We share with Duckworth, her views on desirable outcomes of education: “We want students’ understanding to be deep, confident, and complex, and their means of expression to be varied and nuanced…[and we want them to] develop a sense of community responsibility, democratic commitment, social justice” (p. xi). Her book explores the variety of ways in which students come to understand important concepts and the significance of their own ideas to development of deep understanding. She writes with engaging clarity. “Knowing the right answer is overrated. It is a virtue – there is no debate about that – but in conventional views of intelligence it tends to be given far to much weight.” Thomas and Brown go further in suggesting the need to reverse our focus from right answers to the quality of questions that arise from students’ inquiries. 

Ron Berger (a veteran elementary teacher who worked with Harvard’s Project Zero) also challenges conventional views of intelligence by describing the learning contexts in which students exceed their own expectations for performance. He calls for classrooms and schools committed to building cultures on an “ethic of excellence”. Educational reformers have long espoused the significance of adults’ high expectations for student achievement. Berger argues powerfully that students’ own expectations of capability are raised (or presumably lowered) by the quality of work that they do. He illustrates his ideas with descriptions of outstanding student work that one might be tempted to dismiss as that of the “gifted” rather than the “average” student, save for the sheer volume of such occurrences. Berger draws on his carpentry interests for his analogy of student craftsmanship as “work that is strong and accurate and beautiful.” As one of his students describing her classroom experience said, “This school has ruined me for life…I’m never satisfied with anything until it’s nearly perfect. I have to be proud of it” (p. 8).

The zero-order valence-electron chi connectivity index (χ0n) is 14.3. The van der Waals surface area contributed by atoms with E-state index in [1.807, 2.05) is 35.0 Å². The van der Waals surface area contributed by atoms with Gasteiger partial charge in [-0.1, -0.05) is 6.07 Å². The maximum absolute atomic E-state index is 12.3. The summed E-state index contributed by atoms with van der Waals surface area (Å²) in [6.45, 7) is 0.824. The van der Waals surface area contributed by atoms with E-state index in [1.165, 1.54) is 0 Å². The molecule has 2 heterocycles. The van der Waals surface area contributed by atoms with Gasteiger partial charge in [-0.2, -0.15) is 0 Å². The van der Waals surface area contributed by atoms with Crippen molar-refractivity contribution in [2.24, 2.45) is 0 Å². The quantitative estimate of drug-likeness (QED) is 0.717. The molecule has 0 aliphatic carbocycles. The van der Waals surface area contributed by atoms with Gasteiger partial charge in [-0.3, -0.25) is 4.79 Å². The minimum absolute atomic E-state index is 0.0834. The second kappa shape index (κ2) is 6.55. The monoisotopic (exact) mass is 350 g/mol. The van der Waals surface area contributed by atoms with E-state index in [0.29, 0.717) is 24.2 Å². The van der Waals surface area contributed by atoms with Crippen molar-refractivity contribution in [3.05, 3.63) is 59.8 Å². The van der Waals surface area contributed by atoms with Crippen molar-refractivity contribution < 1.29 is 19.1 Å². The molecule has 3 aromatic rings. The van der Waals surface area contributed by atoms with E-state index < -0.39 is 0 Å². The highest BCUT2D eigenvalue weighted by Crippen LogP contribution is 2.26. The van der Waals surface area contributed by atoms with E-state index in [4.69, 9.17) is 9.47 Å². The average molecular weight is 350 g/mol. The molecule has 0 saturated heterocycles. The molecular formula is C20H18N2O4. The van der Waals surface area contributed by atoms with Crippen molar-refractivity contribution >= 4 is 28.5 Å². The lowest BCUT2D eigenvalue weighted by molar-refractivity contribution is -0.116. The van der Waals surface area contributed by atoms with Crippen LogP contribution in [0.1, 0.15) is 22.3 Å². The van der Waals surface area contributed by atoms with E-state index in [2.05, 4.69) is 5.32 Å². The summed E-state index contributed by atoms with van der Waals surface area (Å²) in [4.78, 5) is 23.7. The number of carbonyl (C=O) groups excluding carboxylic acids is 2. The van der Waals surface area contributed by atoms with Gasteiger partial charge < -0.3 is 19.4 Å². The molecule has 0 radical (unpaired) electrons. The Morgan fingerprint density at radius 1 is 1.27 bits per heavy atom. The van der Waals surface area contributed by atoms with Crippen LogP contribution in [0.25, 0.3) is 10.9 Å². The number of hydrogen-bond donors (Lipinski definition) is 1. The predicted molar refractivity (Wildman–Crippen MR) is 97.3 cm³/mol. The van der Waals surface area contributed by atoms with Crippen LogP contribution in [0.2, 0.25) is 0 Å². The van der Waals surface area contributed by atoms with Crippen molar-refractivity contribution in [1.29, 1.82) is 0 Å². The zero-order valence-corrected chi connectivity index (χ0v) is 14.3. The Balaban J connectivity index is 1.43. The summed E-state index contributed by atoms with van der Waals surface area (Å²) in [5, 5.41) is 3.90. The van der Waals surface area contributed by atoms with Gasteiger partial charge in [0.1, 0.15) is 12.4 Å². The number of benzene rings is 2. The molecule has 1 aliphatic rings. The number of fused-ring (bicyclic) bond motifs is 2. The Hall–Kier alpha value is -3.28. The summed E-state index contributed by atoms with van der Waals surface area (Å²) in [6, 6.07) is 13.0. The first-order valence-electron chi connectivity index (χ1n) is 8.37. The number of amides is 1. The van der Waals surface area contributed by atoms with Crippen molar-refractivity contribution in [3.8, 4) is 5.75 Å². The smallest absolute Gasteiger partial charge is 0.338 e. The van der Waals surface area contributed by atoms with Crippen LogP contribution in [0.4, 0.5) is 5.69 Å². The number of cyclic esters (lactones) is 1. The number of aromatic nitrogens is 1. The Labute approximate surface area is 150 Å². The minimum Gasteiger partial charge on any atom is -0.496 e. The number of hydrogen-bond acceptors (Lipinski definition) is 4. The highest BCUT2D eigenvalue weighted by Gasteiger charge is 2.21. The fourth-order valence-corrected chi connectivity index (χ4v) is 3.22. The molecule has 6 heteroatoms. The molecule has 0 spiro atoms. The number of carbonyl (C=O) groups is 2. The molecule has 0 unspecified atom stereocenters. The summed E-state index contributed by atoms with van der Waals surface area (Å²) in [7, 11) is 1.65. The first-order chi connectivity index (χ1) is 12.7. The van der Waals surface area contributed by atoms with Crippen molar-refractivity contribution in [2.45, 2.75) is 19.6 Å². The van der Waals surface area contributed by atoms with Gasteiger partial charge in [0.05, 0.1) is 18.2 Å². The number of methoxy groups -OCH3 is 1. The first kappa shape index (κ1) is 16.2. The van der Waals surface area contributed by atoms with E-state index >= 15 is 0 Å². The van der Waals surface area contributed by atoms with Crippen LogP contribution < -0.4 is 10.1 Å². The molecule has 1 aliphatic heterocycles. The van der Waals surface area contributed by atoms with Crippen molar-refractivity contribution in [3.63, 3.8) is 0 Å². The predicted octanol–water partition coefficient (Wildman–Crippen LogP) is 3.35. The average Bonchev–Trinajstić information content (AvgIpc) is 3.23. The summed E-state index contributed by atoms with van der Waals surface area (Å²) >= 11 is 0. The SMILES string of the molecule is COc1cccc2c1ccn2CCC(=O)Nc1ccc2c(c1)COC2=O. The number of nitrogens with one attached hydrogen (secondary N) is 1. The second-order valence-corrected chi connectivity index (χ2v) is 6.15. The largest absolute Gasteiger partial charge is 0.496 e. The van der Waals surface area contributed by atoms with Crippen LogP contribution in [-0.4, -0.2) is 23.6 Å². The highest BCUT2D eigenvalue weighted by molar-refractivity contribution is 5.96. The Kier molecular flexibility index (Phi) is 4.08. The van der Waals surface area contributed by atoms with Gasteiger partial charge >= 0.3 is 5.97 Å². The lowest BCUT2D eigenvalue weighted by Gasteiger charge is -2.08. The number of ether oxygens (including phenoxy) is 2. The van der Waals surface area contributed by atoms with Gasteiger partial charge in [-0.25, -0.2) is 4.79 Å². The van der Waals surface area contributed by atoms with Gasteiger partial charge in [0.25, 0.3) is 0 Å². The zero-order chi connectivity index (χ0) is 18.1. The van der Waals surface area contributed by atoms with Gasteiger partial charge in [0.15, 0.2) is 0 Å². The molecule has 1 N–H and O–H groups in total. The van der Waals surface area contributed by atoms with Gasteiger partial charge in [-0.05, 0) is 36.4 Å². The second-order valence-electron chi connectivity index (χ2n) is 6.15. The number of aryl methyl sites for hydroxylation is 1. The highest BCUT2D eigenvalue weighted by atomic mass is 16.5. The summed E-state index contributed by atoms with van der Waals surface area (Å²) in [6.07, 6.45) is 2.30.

Thomas and Brown identify a new culture of learning as the phenomenon of learning taking place everywhere except in the majority of schools where the “stable infrastructure of the twentieth century” has not given way to the “fluid infrastructure” of the twenty-first century. These authors avoid the irritating cliché of 21st century skills, and they do not extol the virtues of technology as an enabler of learning. Rather they describe as indispensible to learning two elements that comprise a new culture of learning: the massive information network and a “bounded and structured environment” defined by purpose or task at hand. Together these two elements provide an environment that allows for “unlimited agency to build and experiment with things within those boundaries” (p. 19).

Thomas and Brown draw on cultivation as their metaphor for learning; the resources of environment and biology are consolidated, bounded, and structured within a field or garden. They describe exploration and imagination as primary means through which human beings come to make sense of their world. Imagination, curiosity, and play are the roots of intellectual development and the dispositions that enable students to navigate today’s ever-changing, complex world.